Once the approximate location of an underground asset has been identified to a sufficient degree, its exact position, depth, diameter, utility type, material, etc. can be determined using potholing techniques. Access to a pipe at reasonable depth can be provided using small diameter holes from the surface – created by “soft” excavation techniques using vacuum excavation. These holes may be 0.5 m diameter or less and the soil excavation techniques may use air or water lances to loosen the soil prior to vacuuming it out of the hole. When combined with careful road pavement cutting techniques (such as the “keyhole” technology pioneered by the gas industry), the damage to a road pavement and the disruption to traffic is minimized.
Vacuum excavation systems combine pressurized jetting and suction equipment to support a number of construction and trenchless applications. These systems come in a wide variety of sizes. They may be self propelled or mounted on trailers. The basic components of a vacuum excavation system include a slurry or debris tank capable of storing spoils until they are discharged off-site; a suction hose and pump to vacuum spoils from the earth or from pits and reservoirs to a slurry tank; and an engine to power the system components. If the system includes hydro excavation capabilities, water tanks, pumps, water lines, and jetting tools such as wands and water lances are also needed.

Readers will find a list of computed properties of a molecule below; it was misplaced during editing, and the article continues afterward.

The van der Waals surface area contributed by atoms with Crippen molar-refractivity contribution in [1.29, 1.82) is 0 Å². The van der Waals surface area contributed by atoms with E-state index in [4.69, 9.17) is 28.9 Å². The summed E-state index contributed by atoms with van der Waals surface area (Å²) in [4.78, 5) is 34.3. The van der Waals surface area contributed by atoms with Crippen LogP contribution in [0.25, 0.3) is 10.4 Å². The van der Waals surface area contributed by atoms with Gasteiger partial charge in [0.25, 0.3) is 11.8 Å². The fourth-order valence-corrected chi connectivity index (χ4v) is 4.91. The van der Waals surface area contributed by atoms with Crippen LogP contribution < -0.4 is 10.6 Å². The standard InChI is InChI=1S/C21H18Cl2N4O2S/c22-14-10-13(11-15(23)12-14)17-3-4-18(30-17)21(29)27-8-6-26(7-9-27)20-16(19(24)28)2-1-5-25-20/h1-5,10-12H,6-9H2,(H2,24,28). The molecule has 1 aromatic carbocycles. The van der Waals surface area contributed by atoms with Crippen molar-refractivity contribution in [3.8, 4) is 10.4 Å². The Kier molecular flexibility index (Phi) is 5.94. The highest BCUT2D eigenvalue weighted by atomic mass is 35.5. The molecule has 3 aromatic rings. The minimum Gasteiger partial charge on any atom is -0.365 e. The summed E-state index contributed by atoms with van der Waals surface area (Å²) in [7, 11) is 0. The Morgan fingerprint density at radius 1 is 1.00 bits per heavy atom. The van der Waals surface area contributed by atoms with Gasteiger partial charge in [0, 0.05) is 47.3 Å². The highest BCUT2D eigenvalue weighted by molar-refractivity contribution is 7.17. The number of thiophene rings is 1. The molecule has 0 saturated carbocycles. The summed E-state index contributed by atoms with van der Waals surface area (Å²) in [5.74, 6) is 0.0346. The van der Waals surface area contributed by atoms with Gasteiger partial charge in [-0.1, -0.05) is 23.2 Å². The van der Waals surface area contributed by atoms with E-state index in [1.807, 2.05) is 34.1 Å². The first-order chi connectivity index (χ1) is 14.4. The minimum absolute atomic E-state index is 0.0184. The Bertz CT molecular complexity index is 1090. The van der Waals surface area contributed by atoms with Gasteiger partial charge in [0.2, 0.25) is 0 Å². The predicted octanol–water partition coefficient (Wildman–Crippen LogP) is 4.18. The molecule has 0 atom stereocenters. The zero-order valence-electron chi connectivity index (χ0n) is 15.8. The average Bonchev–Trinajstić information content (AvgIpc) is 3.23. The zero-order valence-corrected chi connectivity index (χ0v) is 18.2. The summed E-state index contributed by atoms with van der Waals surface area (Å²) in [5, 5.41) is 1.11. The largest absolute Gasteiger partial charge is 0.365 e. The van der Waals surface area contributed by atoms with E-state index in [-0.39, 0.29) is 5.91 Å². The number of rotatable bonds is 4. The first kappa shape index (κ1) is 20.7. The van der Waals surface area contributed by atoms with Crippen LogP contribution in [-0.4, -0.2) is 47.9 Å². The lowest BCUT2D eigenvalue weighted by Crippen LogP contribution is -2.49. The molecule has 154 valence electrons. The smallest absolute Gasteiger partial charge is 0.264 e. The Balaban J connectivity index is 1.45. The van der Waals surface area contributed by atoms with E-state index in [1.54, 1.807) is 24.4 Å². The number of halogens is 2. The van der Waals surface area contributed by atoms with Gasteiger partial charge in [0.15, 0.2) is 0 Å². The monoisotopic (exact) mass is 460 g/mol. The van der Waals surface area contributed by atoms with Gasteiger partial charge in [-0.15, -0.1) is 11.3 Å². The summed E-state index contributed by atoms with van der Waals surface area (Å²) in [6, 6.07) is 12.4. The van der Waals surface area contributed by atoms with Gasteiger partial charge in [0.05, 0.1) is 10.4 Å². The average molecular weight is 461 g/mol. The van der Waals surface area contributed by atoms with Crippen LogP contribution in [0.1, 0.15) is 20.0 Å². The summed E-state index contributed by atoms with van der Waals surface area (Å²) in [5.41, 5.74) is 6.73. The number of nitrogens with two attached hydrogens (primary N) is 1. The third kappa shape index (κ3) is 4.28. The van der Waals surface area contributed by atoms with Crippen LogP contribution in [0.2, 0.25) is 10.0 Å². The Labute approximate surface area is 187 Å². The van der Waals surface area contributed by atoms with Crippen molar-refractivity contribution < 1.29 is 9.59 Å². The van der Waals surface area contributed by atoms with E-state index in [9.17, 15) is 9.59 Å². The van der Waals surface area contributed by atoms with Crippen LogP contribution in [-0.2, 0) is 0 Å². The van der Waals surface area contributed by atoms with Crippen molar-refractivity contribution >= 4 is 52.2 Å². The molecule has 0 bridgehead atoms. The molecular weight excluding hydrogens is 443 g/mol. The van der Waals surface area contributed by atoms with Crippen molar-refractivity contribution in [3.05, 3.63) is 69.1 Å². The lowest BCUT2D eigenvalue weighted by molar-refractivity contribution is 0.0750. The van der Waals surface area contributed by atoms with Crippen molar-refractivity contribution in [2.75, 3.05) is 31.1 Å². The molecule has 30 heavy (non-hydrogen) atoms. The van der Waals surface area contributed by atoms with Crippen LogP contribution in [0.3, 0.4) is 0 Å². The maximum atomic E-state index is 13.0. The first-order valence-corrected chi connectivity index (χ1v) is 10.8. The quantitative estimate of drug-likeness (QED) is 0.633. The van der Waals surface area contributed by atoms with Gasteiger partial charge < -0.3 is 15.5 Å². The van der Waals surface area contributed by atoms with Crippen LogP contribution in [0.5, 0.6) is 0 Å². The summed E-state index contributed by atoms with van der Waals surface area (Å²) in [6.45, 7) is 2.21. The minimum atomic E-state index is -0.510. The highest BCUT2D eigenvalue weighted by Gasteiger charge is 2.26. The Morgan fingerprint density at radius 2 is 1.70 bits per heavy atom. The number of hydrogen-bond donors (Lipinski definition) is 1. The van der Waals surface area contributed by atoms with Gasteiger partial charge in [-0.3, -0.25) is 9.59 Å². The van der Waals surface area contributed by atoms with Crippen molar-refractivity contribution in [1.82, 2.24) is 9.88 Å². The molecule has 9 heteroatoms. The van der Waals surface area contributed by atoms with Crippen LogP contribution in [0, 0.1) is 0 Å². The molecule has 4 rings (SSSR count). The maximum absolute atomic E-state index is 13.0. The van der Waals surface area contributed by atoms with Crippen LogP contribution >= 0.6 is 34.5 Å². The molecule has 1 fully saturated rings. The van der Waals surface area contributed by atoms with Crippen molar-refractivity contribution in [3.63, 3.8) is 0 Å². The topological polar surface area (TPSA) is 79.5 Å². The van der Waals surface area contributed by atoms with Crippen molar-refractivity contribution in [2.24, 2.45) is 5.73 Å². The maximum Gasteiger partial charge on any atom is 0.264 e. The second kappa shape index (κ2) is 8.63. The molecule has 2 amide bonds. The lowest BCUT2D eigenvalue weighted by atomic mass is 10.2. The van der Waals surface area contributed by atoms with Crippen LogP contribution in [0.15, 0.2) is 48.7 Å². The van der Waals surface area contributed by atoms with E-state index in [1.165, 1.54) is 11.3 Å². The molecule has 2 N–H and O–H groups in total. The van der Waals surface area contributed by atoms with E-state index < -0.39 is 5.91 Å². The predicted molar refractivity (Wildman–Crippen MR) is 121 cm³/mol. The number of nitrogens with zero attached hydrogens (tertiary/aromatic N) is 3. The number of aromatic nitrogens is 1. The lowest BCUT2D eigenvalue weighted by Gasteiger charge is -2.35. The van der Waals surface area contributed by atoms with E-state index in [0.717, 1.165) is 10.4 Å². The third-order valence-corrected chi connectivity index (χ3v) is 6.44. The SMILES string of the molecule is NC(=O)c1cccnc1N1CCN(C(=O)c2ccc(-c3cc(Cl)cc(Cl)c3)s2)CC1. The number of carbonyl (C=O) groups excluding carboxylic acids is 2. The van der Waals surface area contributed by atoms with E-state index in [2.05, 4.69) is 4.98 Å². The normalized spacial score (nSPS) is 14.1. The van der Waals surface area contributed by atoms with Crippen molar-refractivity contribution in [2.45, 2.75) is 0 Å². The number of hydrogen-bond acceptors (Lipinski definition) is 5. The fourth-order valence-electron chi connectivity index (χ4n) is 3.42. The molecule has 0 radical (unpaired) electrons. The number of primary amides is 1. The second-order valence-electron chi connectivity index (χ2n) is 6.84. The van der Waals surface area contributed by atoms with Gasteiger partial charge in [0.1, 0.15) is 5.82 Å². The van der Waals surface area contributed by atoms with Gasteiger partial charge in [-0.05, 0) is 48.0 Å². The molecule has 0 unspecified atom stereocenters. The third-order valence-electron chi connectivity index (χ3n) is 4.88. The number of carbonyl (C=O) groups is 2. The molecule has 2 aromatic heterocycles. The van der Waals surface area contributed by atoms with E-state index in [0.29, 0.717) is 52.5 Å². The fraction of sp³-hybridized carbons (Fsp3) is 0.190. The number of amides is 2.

Hydro and/or compressed air jets and vacuums may be employed to remove debris, and clean clogged utilities. During preconstruction, vacuum excavation systems may pothole to expose existing utilities where use of mechanical excavators, backhoes or boring equipment could risk damage to utilities. During construction and post construction, vacuums may be used to remove spoils associated with directional drilling and tunneling operations. In addition, vacuums are sometimes used to support hand tunneling and auger boring operations where the vacuum hose is extended to the face of the tunnel to remove spoils from inside the casing. Jetting and vacuum features of vacuum excavation systems may also be used to create shallow trenches for the installation of cables and utility services.